With only two remaining tram lines to date, I fear that these picturesque street cars will soon be considered as obsolete mode of transportation. So before all of the changes takes place, I took a day out to ride one of the city remaining tram and made several stop along the way to see Tokyo’s seldom visited, yet best neighborhood.
Toden Arakawa Line which operated since 1974 is the only survivor of the once dominant “Tokyo Toden” street car system. With a total distance of 12.2 Kilometer route between Minowabashi and Waseda, the street car passes by on small railway dissecting Tokyo quiet, residential neighbourhood.
The best way to enjoy a day of unlimited ride is to purchase the 500 yen one day pass. In case you are wondering, the tram idea seems to be vintage but it accepts PASMO/Suica card (rechargeable train fare card) nonetheless.
The Toden Arakawa Line might be a tourist fascination for people like me, but it remains as an important means of transportation for residence of surrounding neighbourhood of Higashi Ikebukuro, Oji, Arakawa to name a few.
Across the Asakuyama tram station is Asakuyama Park. A spacious park populated by families on a weekend break. What better way to enjoy summer than to play at the water fountain. A small cable car is operational for free to lift up parents plus baby on strollers, elderlies and disables from the main street up to the elevated portion of the park.
Across the park is Oji Inari Shinto shrine. Nothing spectacular about the shrine, but the small park and ponds where you can relax and dip your feet is so enticing particularly on a hot and humid afternoon.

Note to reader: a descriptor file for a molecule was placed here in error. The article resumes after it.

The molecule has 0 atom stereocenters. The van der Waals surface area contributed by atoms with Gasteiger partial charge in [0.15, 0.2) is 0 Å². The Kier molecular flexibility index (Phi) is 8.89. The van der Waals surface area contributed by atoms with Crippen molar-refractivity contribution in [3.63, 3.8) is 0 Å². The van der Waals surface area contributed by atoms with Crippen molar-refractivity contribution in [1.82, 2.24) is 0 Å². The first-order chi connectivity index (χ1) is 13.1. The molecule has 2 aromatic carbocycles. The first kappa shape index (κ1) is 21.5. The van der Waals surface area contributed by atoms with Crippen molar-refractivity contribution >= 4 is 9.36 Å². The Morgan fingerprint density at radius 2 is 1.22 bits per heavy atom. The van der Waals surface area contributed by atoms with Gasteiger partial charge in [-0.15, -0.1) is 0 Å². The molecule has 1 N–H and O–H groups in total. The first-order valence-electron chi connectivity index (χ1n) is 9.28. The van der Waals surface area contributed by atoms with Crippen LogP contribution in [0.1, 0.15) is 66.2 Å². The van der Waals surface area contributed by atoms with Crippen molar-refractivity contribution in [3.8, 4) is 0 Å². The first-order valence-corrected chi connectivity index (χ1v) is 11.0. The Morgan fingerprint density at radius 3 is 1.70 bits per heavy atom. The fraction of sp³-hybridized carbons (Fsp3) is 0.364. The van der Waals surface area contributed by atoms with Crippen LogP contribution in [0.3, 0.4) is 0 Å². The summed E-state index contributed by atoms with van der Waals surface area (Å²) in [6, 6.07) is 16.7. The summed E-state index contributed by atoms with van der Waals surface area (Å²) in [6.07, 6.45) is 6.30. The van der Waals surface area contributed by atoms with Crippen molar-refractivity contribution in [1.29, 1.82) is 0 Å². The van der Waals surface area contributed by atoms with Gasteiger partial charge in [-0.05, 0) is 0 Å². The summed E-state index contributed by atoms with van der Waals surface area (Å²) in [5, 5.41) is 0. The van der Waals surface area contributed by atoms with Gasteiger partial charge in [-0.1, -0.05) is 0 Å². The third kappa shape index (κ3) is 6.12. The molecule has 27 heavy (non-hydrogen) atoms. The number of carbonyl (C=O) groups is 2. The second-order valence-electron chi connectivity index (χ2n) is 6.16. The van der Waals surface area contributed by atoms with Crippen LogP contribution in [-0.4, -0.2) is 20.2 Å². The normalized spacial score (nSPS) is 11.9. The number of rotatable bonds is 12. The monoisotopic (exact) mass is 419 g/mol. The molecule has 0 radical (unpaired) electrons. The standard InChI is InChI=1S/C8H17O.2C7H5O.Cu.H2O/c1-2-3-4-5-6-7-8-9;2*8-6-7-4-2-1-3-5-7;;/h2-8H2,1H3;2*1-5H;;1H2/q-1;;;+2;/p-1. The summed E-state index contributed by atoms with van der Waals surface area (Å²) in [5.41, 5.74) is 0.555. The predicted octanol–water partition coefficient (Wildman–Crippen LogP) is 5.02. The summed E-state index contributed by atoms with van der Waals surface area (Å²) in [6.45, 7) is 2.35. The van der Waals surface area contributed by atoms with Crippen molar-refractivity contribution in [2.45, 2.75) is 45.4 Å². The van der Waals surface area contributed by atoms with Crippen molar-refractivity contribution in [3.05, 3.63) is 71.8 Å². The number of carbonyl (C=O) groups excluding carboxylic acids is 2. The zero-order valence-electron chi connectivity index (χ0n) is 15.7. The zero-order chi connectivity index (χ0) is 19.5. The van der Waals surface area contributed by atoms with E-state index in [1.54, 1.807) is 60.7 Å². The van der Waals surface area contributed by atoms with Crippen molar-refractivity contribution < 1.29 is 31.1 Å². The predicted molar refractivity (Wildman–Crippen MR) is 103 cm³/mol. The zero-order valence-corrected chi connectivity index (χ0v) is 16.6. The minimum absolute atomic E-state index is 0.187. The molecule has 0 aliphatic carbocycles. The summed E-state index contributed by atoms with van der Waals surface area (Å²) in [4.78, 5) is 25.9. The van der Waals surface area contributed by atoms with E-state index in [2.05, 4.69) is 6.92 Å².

From Asakuyama on board the Toden tram I made my way to my next stop – Arakawa Yuenchi mae station to visit another old and small, yet treasured amusement park.
Built on the ground on what used to be a brick factory and officially open as an amusement park in 1950, the Arakawa Amusement Park is one of the reasons apart from riding the tram on why you should consider this type of exploration as an activity for kids.
Contrary to the happy, energetic place of Arakawa amusement park, I boarded the tram once again and went straight to the quiet neighbourhood around Toden-Zoshigaya station to visit Zoshigaya Cemetery.
For my last tram stop, I headed straight to the last station to visit one of the country’s most prestigious private institution of higher education- Waseda Station for Waseda University.
I must confess, my curiosity about the university alumni/author Haruki Murakami and how he modeledl the campus setting on his novel “Norwegian Wood” after Waseda University has made me put visiting the university on the places I need to see in Tokyo.
From Okuma auditorium to Okuma Shigenobu (Waseda University founder) statue in the middle, the high walls of the surrounding buildings with students inside and few roaming around, such a nostalgic feeling to walk around the campus. I kind of miss those long hours stuck in the library, studying for my Calculus exam- kind of miss my university days.
After spending a day hopping in/out the tram and visiting the residential area of Tokyo along the line, it is my prevalent hope that Tokyo Metropolitan Bureau of Transportation will continue to operate and keep the Toden Arakawa street car up and running.